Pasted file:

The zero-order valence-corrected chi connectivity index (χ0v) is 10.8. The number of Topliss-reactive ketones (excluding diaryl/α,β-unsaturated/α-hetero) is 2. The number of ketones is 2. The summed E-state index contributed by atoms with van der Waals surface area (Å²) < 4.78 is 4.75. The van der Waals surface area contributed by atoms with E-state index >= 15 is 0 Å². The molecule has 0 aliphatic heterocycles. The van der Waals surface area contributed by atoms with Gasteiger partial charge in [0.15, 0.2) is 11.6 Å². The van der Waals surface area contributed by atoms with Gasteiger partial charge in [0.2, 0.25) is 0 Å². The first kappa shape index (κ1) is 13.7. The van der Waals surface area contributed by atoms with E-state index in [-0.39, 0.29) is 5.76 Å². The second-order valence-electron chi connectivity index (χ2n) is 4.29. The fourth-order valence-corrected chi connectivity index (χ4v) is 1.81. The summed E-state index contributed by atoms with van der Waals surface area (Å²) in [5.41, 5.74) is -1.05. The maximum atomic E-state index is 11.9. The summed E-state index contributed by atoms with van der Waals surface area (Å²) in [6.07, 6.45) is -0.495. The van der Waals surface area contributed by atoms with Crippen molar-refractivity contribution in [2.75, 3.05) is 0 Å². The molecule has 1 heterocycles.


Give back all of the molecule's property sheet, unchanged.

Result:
The zero-order valence-corrected chi connectivity index (χ0v) is 10.8. The number of Topliss-reactive ketones (excluding diaryl/α,β-unsaturated/α-hetero) is 2. The number of ketones is 2. The summed E-state index contributed by atoms with van der Waals surface area (Å²) < 4.78 is 4.75. The van der Waals surface area contributed by atoms with E-state index >= 15 is 0 Å². The molecule has 0 aliphatic heterocycles. The van der Waals surface area contributed by atoms with Gasteiger partial charge in [0.15, 0.2) is 11.6 Å². The van der Waals surface area contributed by atoms with Gasteiger partial charge in [0.2, 0.25) is 0 Å². The first kappa shape index (κ1) is 13.7. The van der Waals surface area contributed by atoms with E-state index in [-0.39, 0.29) is 5.76 Å². The second-order valence-electron chi connectivity index (χ2n) is 4.29. The fourth-order valence-corrected chi connectivity index (χ4v) is 1.81. The summed E-state index contributed by atoms with van der Waals surface area (Å²) in [5.41, 5.74) is -1.05. The maximum atomic E-state index is 11.9. The summed E-state index contributed by atoms with van der Waals surface area (Å²) in [6.07, 6.45) is -0.495. The van der Waals surface area contributed by atoms with Crippen molar-refractivity contribution in [2.75, 3.05) is 0 Å². The molecule has 1 heterocycles.